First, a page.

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BWW Interview: Emmy-Nominated Editor Tom Jarvis Talks 'Carpool Karaoke' and Working on 'The Late Late Show with James Corden'

BWW Interview: Emmy-Nominated Editor Tom Jarvis Talks 'Carpool Karaoke' and Working on 'The Late Late Show with James Corden' Two-time Emmy-nominated editor, Tom Jarvis, took the time to speak with us about his editing process for THE LATE LATE SHOW WITH JAMES CORDEN and editing unscripted television. Check out his answers below.

Can you tell us how you decided to be a filmmaker and more specifically, an editor?

I studied film and television production at Bournemouth University in the south of England. I wasn't particularly academic at school but the film course really rang true to me - I loved it! I had finally found something I not only enjoyed but also excelled at.

Once graduated, I went to work in London as a post-production runner - so I would make the tea, get people's dry cleaning and fetch lunches; from there I worked my way up. I worked as a librarian and editing assistant, then I became a staff editor at a post-production house in London called The Farm which is one of the major players in the UK's post-production industry.

You've worked on quite a few unscripted TV shows, is that what you enjoy editing most?

The good thing about editing on "The Late Late Show with James Corden" is that it really is a multi-facetted job. I get to cut musical pieces like "Crosswalk the Musical," scripted comedy bits, music performances, traditional sit-down chats, in-show comedy and of course all the "Carpool Karaoke" videos. It's always challenging and always different, I feel very lucky to edit such a variety of projects.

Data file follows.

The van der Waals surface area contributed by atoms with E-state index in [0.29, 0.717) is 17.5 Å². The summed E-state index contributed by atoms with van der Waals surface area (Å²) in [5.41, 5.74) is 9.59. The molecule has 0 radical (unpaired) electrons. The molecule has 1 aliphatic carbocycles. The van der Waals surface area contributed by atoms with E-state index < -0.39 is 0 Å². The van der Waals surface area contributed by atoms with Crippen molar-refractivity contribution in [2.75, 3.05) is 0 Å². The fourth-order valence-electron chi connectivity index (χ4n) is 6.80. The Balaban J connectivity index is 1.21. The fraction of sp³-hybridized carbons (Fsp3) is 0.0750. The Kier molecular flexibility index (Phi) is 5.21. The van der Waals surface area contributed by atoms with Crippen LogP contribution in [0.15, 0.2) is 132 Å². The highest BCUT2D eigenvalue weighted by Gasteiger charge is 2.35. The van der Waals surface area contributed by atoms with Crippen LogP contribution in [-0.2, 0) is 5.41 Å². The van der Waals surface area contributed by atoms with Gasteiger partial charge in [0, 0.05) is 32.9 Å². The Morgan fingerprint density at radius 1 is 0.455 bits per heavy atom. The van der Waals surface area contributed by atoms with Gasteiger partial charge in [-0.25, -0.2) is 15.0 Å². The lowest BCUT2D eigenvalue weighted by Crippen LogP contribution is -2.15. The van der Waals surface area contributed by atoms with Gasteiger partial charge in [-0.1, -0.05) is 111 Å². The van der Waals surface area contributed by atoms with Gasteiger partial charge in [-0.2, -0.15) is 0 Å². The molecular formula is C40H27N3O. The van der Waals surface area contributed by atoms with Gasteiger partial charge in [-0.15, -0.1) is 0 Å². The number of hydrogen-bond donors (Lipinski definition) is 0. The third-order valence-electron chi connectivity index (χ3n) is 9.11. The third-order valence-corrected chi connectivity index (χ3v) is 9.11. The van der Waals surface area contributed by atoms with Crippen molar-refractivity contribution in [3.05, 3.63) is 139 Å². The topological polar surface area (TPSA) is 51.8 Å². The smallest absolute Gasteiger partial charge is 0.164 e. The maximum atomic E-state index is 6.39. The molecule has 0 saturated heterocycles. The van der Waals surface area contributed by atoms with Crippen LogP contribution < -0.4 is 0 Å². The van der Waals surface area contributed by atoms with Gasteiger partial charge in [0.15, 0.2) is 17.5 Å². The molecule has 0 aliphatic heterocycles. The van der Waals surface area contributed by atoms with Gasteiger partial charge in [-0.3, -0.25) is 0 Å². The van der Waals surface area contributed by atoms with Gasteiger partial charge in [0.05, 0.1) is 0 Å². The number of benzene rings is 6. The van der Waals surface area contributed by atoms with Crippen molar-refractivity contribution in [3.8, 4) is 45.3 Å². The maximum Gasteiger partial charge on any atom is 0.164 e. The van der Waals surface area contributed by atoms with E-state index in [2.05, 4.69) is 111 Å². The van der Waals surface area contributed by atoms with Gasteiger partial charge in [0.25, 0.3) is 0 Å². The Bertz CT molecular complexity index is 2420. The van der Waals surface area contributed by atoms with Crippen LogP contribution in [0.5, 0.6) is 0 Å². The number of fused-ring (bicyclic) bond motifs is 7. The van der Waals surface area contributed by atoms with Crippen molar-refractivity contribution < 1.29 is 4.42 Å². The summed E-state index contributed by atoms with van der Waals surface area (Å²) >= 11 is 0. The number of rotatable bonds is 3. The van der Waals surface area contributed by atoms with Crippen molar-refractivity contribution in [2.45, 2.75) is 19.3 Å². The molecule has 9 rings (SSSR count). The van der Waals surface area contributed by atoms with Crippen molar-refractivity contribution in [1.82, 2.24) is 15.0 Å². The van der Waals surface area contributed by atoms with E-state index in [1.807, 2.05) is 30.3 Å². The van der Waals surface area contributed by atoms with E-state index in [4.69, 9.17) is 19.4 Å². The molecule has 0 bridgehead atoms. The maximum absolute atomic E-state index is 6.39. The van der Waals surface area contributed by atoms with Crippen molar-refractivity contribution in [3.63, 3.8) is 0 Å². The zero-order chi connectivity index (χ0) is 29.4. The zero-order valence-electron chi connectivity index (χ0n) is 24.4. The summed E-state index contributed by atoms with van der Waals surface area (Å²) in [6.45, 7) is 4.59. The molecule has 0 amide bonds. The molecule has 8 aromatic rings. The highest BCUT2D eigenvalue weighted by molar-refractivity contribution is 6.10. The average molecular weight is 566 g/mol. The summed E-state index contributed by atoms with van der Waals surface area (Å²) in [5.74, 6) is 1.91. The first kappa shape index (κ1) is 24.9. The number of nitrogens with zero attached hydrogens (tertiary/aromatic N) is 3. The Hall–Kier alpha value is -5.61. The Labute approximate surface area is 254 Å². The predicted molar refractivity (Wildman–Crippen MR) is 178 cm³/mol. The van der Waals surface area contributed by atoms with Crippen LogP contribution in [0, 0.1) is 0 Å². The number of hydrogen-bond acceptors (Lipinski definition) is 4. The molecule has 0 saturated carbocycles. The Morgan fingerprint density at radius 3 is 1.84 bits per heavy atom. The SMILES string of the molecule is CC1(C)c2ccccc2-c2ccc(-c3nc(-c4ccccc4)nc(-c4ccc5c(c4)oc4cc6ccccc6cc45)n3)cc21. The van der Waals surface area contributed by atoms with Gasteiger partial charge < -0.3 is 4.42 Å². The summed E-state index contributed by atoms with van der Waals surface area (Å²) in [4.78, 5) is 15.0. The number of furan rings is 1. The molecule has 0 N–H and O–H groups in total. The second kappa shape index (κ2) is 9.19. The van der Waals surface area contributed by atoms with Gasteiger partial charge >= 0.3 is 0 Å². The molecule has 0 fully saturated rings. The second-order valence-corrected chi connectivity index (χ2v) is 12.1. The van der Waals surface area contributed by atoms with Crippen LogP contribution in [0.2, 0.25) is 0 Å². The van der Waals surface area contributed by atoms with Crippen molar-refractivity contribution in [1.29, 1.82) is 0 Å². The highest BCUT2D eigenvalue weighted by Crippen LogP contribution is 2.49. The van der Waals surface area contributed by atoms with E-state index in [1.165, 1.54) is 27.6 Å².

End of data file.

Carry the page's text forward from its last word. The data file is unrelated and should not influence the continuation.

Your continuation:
Congratulations on your second Emmy nomination for "Carpool Karaoke: When Corden Met McCartney Live From Liverpool!" How did you first get involved with "The Late Late Show with James Corden"?

Before "The Late Late Show" I was working on a sports chat show for HBO with Bill Simmons. On that show a friend of mine had previously worked at "The Late Late Show" and I thought "it's such a popular show, it looks like so much fun with such variety that I'd love to work on it!" Later that week I was talking to a friend of mine, Lee McNicholas, who lives in London, and I said that I'd love to work on "The Late Late Show," and he said, "Well I know the executive producer Ben Winston. Why don't you send me your resume and I'll forward it to him." A couple weeks later I got a call and they said they would love to get me in for a chat as one of their editors was leaving. I went in to meet both EPs - Ben Winston and Rob Crabbe. We hit it off and that was that - I started working at "The Late Late Show."

What is the editing process like for a late night, interview-based show like that?

The editing process for a late night show has two main elements: during the daytime I will cut scripted comedy bits, work on the "Carpool Karaoke," "Crosswalk the Musicals" etc., Then at 5 p.m. Monday to Thursday we start recording the show. I watch it live in my edit bay and I get notes called down by executive producer Ben Winston. We cut the show to time and do any s&p notes. So every night we have a show that goes out on air and everything has to be pushed by satellite by 9:30 p.m.

How much creative freedom do you get when cutting the episodes? Is there a standard structure you follow or do you get to experiment some?

As far as the chat segments there's definitely a format that we follow. We have a certain set of rules to make it feel live, but with the comedy bits and with the Carpool Karaokes we get free reign to experiment and try things out. We're often doing film parodies - like recently I edited a parody of "When Harry Met Sally" which was called "When Billy Met Corden." James and Billy Crystal re-create the famous orgasm scene but instead of faking orgasms James proves he can fake laugh to a guest so with that case in particular we had the original film's style to follow. Another one that I did last year was a sketch with Jamie Dornan who starred in "Fifty Shades of Grey." We made "Fifty Shades of Corden" where they re-create the famous play room scene but in James' playroom there a bunch of trains - so as much as possible we tried to re-create shot for shot that scene from "Fifty Shades of Grey."

Specifically for "Carpool Karaoke: When Corden Met McCartney Live From Liverpool," you had a lot of footage to deal with. How did you decide what to include and what shouldn't make the final cut?